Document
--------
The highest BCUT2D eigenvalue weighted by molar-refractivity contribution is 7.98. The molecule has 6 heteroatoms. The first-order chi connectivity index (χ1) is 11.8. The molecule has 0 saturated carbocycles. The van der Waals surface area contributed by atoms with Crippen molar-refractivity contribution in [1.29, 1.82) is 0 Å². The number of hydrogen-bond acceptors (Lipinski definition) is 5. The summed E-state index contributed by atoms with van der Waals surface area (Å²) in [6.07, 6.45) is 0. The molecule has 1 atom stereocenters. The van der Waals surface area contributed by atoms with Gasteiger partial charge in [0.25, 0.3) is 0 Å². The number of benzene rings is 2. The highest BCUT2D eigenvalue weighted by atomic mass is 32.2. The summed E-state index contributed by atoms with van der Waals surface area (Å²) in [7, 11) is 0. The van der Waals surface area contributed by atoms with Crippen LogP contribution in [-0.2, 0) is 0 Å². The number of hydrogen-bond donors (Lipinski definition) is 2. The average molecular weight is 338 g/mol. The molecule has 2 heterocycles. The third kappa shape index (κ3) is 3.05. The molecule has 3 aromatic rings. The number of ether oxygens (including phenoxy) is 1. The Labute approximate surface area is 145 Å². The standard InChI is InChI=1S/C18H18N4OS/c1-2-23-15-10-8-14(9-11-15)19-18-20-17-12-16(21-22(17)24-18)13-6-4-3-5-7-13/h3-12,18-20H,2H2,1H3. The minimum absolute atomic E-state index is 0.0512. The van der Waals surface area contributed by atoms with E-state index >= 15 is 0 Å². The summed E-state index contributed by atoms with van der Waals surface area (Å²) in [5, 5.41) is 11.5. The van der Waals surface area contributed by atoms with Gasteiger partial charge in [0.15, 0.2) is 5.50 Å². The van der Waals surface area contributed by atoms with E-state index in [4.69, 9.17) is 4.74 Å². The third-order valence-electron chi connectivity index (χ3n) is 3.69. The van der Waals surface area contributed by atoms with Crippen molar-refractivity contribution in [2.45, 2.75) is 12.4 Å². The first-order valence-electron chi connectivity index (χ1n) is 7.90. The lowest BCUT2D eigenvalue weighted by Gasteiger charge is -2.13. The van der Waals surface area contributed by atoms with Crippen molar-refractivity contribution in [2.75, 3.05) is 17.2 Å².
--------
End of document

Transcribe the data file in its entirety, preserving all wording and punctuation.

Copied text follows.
The highest BCUT2D eigenvalue weighted by molar-refractivity contribution is 7.98. The molecule has 6 heteroatoms. The first-order chi connectivity index (χ1) is 11.8. The molecule has 0 saturated carbocycles. The van der Waals surface area contributed by atoms with Crippen molar-refractivity contribution in [1.29, 1.82) is 0 Å². The number of hydrogen-bond acceptors (Lipinski definition) is 5. The summed E-state index contributed by atoms with van der Waals surface area (Å²) in [6.07, 6.45) is 0. The molecule has 1 atom stereocenters. The van der Waals surface area contributed by atoms with Gasteiger partial charge in [0.25, 0.3) is 0 Å². The number of benzene rings is 2. The highest BCUT2D eigenvalue weighted by atomic mass is 32.2. The summed E-state index contributed by atoms with van der Waals surface area (Å²) in [7, 11) is 0. The van der Waals surface area contributed by atoms with Crippen LogP contribution in [-0.2, 0) is 0 Å². The number of hydrogen-bond donors (Lipinski definition) is 2. The average molecular weight is 338 g/mol. The molecule has 2 heterocycles. The third kappa shape index (κ3) is 3.05. The molecule has 3 aromatic rings. The number of ether oxygens (including phenoxy) is 1. The Labute approximate surface area is 145 Å². The standard InChI is InChI=1S/C18H18N4OS/c1-2-23-15-10-8-14(9-11-15)19-18-20-17-12-16(21-22(17)24-18)13-6-4-3-5-7-13/h3-12,18-20H,2H2,1H3. The minimum absolute atomic E-state index is 0.0512. The van der Waals surface area contributed by atoms with E-state index >= 15 is 0 Å². The summed E-state index contributed by atoms with van der Waals surface area (Å²) in [5, 5.41) is 11.5. The van der Waals surface area contributed by atoms with Gasteiger partial charge in [0.15, 0.2) is 5.50 Å². The van der Waals surface area contributed by atoms with E-state index in [4.69, 9.17) is 4.74 Å². The third-order valence-electron chi connectivity index (χ3n) is 3.69. The van der Waals surface area contributed by atoms with Crippen molar-refractivity contribution in [2.45, 2.75) is 12.4 Å². The first-order valence-electron chi connectivity index (χ1n) is 7.90. The lowest BCUT2D eigenvalue weighted by Gasteiger charge is -2.13. The van der Waals surface area contributed by atoms with Crippen molar-refractivity contribution in [2.75, 3.05) is 17.2 Å².